New Fjallkona crowned for Alberta’s Icelandic communities

Icelandic communities in Alberta have a new maid of the mountain.

Icelandic Fjallkona Pat Bond of Edmonton was crowned during a ceremony held in Markerville’s Fensala Hall last Saturday. The Fjallkona represents the Icelandic community of Alberta for one year at events around the province. Bond brought her two princesses with her to the ceremony

Icelandic Fjallkona Pat Bond of Edmonton was crowned during a ceremony held in Markerville’s Fensala Hall last Saturday. The Fjallkona represents the Icelandic community of Alberta for one year at events around the province. Bond brought her two princesses with her to the ceremony

Icelandic communities in Alberta have a new maid of the mountain.

The Fjallkona, as she is better known, represents Icelanders throughout the province at events where her presence is requested. Pat Bond of the Icelandic Canadian Club of Edmonton (ICCE) was crowned in a ceremony in Markerville last Saturday.

The Fjallkona represents old Icelandic traditions, and her duties include attending ceremonies, dinners, and Scandinavian events. In addition, if an Icelandic dignitary was to visit the province, she would spend time with him or her.

“She’s like a figurehead,” said Bev Arason- Gaudet, president of the ICCE.

Arason-Gaudet said Bond was chosen for the role by the ICCE’s board of directors because of her work ethic and because she promotes and is proud of her Icelandic heritage.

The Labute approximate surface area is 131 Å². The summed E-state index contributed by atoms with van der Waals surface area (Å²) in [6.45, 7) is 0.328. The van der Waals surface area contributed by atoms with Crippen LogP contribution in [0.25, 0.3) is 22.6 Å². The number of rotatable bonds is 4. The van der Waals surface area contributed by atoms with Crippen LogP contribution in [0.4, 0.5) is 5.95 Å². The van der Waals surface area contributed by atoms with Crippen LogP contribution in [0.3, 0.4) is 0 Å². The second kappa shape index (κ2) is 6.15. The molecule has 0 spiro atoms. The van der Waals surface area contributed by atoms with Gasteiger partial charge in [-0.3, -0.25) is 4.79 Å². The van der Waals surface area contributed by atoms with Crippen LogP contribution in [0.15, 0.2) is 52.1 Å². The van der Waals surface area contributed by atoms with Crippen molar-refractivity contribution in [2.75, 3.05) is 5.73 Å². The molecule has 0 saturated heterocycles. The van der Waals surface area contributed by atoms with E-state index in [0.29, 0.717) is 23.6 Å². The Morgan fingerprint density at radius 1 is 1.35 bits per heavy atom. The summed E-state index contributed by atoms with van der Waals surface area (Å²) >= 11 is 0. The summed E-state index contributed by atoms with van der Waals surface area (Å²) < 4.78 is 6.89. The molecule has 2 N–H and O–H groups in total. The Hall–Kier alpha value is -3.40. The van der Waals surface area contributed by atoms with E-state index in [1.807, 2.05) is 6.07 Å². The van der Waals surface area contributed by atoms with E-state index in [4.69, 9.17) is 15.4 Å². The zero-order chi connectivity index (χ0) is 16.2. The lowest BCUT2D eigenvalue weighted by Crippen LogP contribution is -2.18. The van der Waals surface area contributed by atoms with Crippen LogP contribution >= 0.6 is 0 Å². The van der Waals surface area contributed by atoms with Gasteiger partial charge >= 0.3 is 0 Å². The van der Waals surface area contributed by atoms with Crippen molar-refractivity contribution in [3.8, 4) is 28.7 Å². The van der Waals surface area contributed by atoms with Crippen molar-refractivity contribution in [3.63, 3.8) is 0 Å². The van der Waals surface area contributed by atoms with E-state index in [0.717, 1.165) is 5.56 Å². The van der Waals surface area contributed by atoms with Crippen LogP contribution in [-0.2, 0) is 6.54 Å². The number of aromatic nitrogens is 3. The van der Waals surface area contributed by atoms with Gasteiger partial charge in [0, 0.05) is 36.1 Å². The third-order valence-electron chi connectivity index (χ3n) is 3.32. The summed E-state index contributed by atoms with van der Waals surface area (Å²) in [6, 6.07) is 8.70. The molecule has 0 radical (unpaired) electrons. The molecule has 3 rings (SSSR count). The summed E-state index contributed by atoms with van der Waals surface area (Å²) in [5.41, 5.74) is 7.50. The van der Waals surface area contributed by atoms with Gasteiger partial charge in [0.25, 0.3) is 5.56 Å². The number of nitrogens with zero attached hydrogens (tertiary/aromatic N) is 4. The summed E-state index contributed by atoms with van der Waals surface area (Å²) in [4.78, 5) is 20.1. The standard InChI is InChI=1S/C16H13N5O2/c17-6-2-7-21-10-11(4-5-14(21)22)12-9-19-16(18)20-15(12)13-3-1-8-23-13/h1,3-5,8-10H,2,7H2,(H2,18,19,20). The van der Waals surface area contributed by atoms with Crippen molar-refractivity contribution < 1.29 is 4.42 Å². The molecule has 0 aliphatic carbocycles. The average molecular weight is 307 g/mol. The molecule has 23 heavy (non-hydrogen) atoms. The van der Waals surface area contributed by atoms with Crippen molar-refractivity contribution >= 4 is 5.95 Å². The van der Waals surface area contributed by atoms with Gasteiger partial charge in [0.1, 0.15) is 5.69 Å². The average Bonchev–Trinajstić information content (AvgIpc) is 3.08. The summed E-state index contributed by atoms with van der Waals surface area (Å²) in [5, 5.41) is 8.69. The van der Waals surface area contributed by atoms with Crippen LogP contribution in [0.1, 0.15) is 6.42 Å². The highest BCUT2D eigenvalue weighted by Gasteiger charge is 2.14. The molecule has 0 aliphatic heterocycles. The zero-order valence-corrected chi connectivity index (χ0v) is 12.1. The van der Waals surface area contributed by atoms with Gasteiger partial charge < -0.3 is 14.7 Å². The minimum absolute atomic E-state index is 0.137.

“I’m sort of like the Santa Claus,” said Bond of her new role. “It was overwhelming when I was asked, but I think I’ve accepted it, that it was my turn.”

Bond is half Icelandic, her other side being Scottish. She said she identified more with her Icelandic heritage because she grew up in Selkirk, Manitoba, where there is a large Icelandic community. She remembers family gatherings during Christmas time, especially going to her grandparents” house after church on Christmas Eve. She also remembers eating Icelandic foods like rullupylsa (lamb cured with spices and onions in the fridge for a week, then boiled), vinetarta (Icelandic cake), and Icelandic brown bread.

“I think the old traditions have become so interwoven with new traditions,” said Bond. She said she regrets not learning more about her heritage from her grandparents when she was younger.

Arason-Gaudet said Icelandic clubs are a place where people of Icelandic descent can be together. This includes recognizing the hardships their forefathers encountered after they immigrated to Canada, which she says makes the club’s members want to keep ties to Iceland.

Bond said she doesn’t think Icelanders are different from any other nationality.

“I think it’s important to keep your heritage no matter what your roots, and no matter where you came from.”